In a rush to get out the door, I grabbed a baggy and dropped mother's medication in it for the day. Just as I walk passed the telephone, it rings and mother is on the other end. I have to say, this is the first time mother has actually called me this early in the morning. It's usually sometime during the day or late at night.
"What are you doing?" she asks. "Getting ready to come down to your house, why?" I answer. "Well, I want to know who in the world has dropped me off at this house!" she replies angrily. This whole picture is getting clearer and this isn't the first time this event has happened, so I sorta knew where all this was going.
This time, mother had not been to the "Lake House," as in previous posts, but she had been "sleepwalking" and someone had found her on the road, picked her up and brought her back to this house, so she thinks.
Once I had received a phone call from her, asking me "how in the world did she get up to this 'hole' in Saluda?" Another time, she had supposedly been walking on the road and someone came along and took her to a house where a little old lady lived. Mother had been invited in to spend the night with this woman who she had never laid eyes on before, then when morning came, someone had brought her back home. In reality, mother had not been anywhere but asleep.
Another trait of Dementia is a "deceiver." I have tried to discuss this with mother and assure her that she has not actually been "sleepwalking" but "dreaming." As usual, she will not be convinced and only agitated at the thought that I think she's crazy.
Many of mother's dementia events have to do with her or someone being lost. She has always had a heart for helping those who were lost; spiritually or physically.
I recall an occasion when I still lived at home. Mother was busy cooking a meal for a Saturday family gathering when a knock came to our door. It was a lady who was looking for a pretty well to do housing development approximately some 10 miles from where we lived. I was familiar with this elite place, only because my sister and I sold Girl Scout cookies there years before this. Mother had asked the lady all the information she needed to know in order to look the people up in the book, give them a call and have them give her instructions to their house so she could direct this poor lost lady. Even though mother was overwhelmed with the chore of baking, she gladly obliged this lost soul. I could hear mother telling her that she would stay on the phone with the person at the intended destination till she arrived, so she would know that she had made it safely. Mother must have stood there on the phone for ten minutes talking to someone she had never met. I suddenly saw a smile flash over mother's face as she could hear in the background of the phone, the two women greeting each other, reassuring mother that she had given the right instructions. The woman came back to the phone and hung up without one kind word of "thank you" or "what a good neighbor you have been." Not that mother wanted that, but I could see in her eyes, the hurt of being dismissed without a mere word of appreciation.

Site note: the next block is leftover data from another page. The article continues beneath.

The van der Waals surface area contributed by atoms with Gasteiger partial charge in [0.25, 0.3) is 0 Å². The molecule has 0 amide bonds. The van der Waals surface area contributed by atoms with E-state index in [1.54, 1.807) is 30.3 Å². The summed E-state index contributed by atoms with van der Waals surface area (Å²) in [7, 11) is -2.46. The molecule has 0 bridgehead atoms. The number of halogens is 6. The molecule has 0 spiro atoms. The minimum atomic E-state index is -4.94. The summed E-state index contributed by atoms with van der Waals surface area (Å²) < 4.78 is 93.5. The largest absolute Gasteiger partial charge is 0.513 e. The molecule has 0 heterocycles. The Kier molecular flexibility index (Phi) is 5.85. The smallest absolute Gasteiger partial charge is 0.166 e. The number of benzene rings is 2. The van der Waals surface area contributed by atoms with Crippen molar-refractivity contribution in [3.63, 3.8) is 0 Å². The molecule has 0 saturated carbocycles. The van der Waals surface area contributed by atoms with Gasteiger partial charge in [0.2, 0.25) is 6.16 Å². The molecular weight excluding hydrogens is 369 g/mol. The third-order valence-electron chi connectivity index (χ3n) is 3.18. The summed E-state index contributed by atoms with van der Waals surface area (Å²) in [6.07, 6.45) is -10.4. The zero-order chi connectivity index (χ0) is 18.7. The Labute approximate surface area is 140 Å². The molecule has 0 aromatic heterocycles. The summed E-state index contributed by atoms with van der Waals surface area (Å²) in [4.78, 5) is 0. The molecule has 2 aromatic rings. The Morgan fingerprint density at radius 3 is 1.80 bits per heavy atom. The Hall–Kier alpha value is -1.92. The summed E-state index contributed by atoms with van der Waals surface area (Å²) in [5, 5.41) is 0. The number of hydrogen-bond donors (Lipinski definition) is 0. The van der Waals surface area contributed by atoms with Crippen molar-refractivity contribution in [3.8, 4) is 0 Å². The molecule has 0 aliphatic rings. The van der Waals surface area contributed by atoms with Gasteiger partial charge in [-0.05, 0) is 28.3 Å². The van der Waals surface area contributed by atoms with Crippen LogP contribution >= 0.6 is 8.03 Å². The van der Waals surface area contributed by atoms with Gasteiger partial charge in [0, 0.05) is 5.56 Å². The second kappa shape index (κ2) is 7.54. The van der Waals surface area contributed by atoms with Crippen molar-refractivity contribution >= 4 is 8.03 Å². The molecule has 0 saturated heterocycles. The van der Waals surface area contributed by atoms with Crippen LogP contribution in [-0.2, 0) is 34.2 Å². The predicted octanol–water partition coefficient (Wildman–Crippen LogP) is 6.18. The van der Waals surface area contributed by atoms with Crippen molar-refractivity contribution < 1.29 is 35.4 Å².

As I arrive at mother's house, she is waiting for me, standing in front of her garage, anxiously awaiting an explanation for her trip.
Not long ago, she had greeted me in front of the garage carrying her pocketbook. She had been sitting on the front porch since sometime early in the morning, thinking that she had been dropped off at someone else's house, and nothing she could see looked familiar. I had to take her inside and tell her stories of people and things that had happened in her house so that she would believe it was really her home.
This morning, I was able to convince her that she had not sleepwalked anywhere, but that she had been a victim of an overactive dream. She remarked that "she sure was glad that it was a dream, cause she didn't know what she would have fed all those people who were in her house when she got back home."
As I head off to work, I think about the good person that mother used to be.